How do I open the Task Manager?
Seven Ways to Open the Windows Task Manager
- Press Ctrl+Alt+Delete. You're probably familiar with the three-finger salute—Ctrl+Alt+Delete.
- Press Ctrl+Shift+Esc.
- Press Windows+X to Access the Power User Menu.
- Right-Click the Taskbar.
- Run “taskmgr” from the Run Box or Start Menu.
- Browse to taskmgr.exe in File Explorer.
- Create a Shortcut to Task Manager.
Press [Ctrl]+[Alt]+[Del] to bring up the Windows Security screen, which provides users with five options including Windows Task Manager. Just click Start Task Manager. Right-click the taskbar and you'll see the context menu. Then, just choose the Start Task Manager command.
- A Command Prompt window will open, asking you to enter the admin password, enter it and click “Enter.” The second way to open the Task Manager as an admin in Windows 10 is through Cortana. Search for “taskmgr.exe,” then right-click on it.
- Windows Task Manager enables you to monitor the applications, processes, and services currently running on your PC. You can use Task Manager to start and stop programs and to stop processes, but in addition Task Manager will show you informative statistics about your computer's performance and about your network.
- #1: Press "Ctrl + Alt + Delete" and then choose "Task Manager". Alternatively you can press "Ctrl + Shift + Esc" to directly open task manager. #2: To see a list of processes that are running on your computer, click "processes". Scroll down to view the list of hidden and visible programs.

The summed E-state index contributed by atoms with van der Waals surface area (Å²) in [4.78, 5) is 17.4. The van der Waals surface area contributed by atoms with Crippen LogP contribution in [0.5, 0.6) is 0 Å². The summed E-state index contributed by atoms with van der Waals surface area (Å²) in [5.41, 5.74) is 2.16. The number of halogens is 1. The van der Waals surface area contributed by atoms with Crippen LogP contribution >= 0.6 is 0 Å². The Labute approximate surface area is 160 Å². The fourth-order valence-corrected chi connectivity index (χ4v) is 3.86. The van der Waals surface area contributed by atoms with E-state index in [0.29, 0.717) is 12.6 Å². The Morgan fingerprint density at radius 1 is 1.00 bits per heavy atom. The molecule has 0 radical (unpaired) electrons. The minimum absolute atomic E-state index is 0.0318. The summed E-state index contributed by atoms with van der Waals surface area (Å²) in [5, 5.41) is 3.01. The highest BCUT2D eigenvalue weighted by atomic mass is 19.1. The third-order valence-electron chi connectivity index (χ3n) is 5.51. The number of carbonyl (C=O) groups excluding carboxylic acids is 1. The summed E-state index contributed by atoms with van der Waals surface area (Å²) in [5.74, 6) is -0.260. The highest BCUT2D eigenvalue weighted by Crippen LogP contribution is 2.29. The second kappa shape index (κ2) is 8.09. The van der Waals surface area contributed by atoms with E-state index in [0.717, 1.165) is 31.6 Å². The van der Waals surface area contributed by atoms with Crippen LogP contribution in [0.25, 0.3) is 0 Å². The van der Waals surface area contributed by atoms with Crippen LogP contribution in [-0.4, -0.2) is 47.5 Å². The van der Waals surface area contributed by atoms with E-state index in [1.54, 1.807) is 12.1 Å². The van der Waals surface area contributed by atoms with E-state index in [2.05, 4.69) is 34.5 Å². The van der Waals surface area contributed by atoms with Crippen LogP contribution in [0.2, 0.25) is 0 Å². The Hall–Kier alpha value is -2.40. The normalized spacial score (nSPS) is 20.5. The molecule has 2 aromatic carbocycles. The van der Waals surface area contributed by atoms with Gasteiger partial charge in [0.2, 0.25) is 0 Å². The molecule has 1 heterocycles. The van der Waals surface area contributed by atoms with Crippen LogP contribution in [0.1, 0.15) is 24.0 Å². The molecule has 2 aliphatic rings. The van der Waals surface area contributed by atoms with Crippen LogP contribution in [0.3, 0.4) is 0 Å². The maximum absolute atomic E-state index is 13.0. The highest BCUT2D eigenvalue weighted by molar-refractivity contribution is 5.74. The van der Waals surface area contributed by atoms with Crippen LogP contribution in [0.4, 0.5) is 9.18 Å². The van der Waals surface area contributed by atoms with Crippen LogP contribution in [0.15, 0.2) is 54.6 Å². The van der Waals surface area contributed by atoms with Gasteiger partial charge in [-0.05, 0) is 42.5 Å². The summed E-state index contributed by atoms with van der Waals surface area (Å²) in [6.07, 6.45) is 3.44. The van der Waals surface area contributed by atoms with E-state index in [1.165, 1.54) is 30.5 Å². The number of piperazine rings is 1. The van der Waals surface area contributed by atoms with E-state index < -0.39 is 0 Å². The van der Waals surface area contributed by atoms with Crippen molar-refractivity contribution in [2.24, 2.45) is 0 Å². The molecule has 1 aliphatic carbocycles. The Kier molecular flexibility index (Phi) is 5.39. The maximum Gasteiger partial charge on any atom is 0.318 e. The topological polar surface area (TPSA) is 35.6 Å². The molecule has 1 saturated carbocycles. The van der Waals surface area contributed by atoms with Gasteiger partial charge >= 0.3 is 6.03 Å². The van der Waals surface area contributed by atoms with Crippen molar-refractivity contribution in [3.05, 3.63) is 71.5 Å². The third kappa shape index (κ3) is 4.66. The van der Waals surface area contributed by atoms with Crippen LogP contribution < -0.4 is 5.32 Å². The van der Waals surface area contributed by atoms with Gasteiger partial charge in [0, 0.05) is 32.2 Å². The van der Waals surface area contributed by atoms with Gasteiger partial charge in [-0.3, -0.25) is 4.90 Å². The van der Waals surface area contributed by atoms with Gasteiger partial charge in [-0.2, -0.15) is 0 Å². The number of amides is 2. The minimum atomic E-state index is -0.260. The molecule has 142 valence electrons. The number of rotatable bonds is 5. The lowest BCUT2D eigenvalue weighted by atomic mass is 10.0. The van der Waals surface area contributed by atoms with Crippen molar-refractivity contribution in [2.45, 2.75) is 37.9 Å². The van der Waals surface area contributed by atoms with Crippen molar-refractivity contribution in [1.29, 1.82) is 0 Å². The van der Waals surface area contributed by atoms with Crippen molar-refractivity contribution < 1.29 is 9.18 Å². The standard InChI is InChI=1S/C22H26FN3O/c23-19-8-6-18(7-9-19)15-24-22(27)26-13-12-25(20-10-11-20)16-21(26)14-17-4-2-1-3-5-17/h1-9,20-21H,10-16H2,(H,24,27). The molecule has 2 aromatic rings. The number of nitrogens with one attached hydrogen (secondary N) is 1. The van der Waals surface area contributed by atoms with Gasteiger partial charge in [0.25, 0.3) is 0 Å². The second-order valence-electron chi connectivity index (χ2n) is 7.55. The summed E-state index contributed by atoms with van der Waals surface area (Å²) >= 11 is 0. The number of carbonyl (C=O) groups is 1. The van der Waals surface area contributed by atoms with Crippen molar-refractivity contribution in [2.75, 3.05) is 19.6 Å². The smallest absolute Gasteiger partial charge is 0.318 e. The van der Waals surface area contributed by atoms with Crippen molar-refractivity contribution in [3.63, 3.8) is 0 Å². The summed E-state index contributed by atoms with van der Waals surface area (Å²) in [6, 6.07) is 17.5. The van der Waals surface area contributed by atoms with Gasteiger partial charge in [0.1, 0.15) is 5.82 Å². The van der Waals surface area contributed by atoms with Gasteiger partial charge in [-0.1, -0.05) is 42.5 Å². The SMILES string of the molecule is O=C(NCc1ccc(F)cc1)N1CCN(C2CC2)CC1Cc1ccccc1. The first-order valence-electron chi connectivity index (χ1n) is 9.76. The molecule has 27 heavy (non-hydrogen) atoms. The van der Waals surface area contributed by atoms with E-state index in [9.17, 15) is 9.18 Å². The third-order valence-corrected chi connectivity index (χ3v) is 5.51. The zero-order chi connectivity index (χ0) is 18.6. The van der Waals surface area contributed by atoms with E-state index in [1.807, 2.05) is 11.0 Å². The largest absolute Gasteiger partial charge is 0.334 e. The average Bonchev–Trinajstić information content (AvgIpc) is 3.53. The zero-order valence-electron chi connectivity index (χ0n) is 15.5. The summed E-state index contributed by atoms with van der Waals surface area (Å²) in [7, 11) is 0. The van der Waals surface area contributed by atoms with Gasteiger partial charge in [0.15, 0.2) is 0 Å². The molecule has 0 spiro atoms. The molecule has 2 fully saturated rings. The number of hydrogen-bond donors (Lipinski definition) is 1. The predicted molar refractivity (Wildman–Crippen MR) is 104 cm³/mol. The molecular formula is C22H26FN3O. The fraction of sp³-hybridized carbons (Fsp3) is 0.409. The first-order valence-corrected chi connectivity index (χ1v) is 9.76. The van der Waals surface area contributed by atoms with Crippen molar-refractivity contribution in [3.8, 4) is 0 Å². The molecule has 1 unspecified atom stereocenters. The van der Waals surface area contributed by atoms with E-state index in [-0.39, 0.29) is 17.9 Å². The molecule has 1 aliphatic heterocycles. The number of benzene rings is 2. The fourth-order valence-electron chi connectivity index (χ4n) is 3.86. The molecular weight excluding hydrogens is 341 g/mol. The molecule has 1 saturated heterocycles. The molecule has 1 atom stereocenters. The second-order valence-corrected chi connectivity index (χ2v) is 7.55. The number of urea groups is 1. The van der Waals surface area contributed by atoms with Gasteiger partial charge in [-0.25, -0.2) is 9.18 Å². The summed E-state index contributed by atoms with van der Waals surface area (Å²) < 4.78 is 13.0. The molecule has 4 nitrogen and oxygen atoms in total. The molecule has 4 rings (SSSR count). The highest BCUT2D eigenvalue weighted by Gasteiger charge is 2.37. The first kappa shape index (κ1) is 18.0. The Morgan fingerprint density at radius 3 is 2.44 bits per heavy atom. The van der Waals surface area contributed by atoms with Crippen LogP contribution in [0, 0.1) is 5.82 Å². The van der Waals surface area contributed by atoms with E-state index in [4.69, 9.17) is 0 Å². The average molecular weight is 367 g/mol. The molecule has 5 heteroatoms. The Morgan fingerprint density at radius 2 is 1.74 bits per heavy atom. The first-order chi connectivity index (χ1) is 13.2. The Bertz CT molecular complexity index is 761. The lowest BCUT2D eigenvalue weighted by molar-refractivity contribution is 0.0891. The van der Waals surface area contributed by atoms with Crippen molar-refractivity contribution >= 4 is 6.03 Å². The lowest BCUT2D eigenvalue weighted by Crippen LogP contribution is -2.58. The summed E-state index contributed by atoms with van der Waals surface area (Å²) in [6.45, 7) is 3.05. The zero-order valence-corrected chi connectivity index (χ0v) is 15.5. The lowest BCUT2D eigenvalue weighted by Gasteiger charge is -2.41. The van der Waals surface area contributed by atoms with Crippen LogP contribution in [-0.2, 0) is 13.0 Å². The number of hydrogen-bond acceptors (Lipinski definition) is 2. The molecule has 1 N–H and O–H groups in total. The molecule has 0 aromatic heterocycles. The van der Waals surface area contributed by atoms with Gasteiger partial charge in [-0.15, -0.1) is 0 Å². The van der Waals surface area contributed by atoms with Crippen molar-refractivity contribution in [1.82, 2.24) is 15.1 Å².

Enable Task Manager from Registry in Windows 10, Windows 8, 7, or XP
- Click on Start.
- Type regedit and press Enter.
- Through the left hand navigation pane, navigate to HKEY_CURRENT_USERSoftwareMicrosoft Windows Current VersionPoliciesSystem.
- In the work area, locate "DisableTaskMgr".
- In a personal computer with the Windows operating system, Ctrl-Alt-Delete is the combination of keyboard keys that the computer user can press at the same time to terminate an application task or to reboot the operating system (have it shut down and restart itself).
- Just about everyone knows that Alt+Ctrl+Del interrupts the operating system, but most people don't know that Alt+F4 closes the current window. So if you had pressed Alt+F4 while playing a game, the game window would have closed. It turns out there are several other handy keystrokes like that built into Windows.
- A command issued by pressing a keyboard character in conjunction with the Control key. Manuals usually represent control key commands with the prefix CTRL- or CNTL-. For example, CTRL-N means the Control key and N pressed at the same time.
Updated: 2nd October 2019